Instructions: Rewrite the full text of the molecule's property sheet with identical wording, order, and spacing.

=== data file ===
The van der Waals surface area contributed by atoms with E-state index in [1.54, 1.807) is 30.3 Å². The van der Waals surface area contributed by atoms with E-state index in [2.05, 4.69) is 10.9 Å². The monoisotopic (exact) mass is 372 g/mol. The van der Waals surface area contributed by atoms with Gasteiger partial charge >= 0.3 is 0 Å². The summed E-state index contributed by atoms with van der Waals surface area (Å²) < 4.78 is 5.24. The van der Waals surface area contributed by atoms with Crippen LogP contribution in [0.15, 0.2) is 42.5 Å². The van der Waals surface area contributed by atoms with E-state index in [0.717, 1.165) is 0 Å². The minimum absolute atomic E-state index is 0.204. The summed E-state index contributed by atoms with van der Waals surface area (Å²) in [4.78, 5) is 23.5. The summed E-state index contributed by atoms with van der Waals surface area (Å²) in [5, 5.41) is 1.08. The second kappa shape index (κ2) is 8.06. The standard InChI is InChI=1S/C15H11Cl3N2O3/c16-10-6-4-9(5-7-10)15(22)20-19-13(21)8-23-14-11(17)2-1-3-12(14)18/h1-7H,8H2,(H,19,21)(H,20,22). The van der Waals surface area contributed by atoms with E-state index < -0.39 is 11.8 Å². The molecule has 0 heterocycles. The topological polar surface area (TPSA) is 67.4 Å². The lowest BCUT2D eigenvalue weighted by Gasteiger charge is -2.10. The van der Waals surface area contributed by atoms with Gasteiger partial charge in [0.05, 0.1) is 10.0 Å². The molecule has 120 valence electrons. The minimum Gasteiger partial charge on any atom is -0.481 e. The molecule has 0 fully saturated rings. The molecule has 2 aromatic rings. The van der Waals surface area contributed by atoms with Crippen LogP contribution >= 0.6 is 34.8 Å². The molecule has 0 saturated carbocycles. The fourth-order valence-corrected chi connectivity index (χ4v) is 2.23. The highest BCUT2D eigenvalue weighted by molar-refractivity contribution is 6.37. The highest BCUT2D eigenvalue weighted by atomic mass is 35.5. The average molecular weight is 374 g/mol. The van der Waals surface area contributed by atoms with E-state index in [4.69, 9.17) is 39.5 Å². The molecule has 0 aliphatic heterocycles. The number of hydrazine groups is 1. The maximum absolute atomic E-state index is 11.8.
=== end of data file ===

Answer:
The van der Waals surface area contributed by atoms with E-state index in [1.54, 1.807) is 30.3 Å². The van der Waals surface area contributed by atoms with E-state index in [2.05, 4.69) is 10.9 Å². The monoisotopic (exact) mass is 372 g/mol. The van der Waals surface area contributed by atoms with Gasteiger partial charge >= 0.3 is 0 Å². The summed E-state index contributed by atoms with van der Waals surface area (Å²) < 4.78 is 5.24. The van der Waals surface area contributed by atoms with Crippen LogP contribution in [0.15, 0.2) is 42.5 Å². The van der Waals surface area contributed by atoms with E-state index in [0.717, 1.165) is 0 Å². The minimum absolute atomic E-state index is 0.204. The summed E-state index contributed by atoms with van der Waals surface area (Å²) in [4.78, 5) is 23.5. The summed E-state index contributed by atoms with van der Waals surface area (Å²) in [5, 5.41) is 1.08. The second kappa shape index (κ2) is 8.06. The standard InChI is InChI=1S/C15H11Cl3N2O3/c16-10-6-4-9(5-7-10)15(22)20-19-13(21)8-23-14-11(17)2-1-3-12(14)18/h1-7H,8H2,(H,19,21)(H,20,22). The van der Waals surface area contributed by atoms with E-state index < -0.39 is 11.8 Å². The molecule has 0 heterocycles. The topological polar surface area (TPSA) is 67.4 Å². The lowest BCUT2D eigenvalue weighted by Gasteiger charge is -2.10. The van der Waals surface area contributed by atoms with Gasteiger partial charge in [0.05, 0.1) is 10.0 Å². The molecule has 120 valence electrons. The minimum Gasteiger partial charge on any atom is -0.481 e. The molecule has 0 fully saturated rings. The molecule has 2 aromatic rings. The van der Waals surface area contributed by atoms with Crippen LogP contribution >= 0.6 is 34.8 Å². The molecule has 0 saturated carbocycles. The fourth-order valence-corrected chi connectivity index (χ4v) is 2.23. The highest BCUT2D eigenvalue weighted by molar-refractivity contribution is 6.37. The highest BCUT2D eigenvalue weighted by atomic mass is 35.5. The average molecular weight is 374 g/mol. The van der Waals surface area contributed by atoms with E-state index in [4.69, 9.17) is 39.5 Å². The molecule has 0 aliphatic heterocycles. The number of hydrazine groups is 1. The maximum absolute atomic E-state index is 11.8.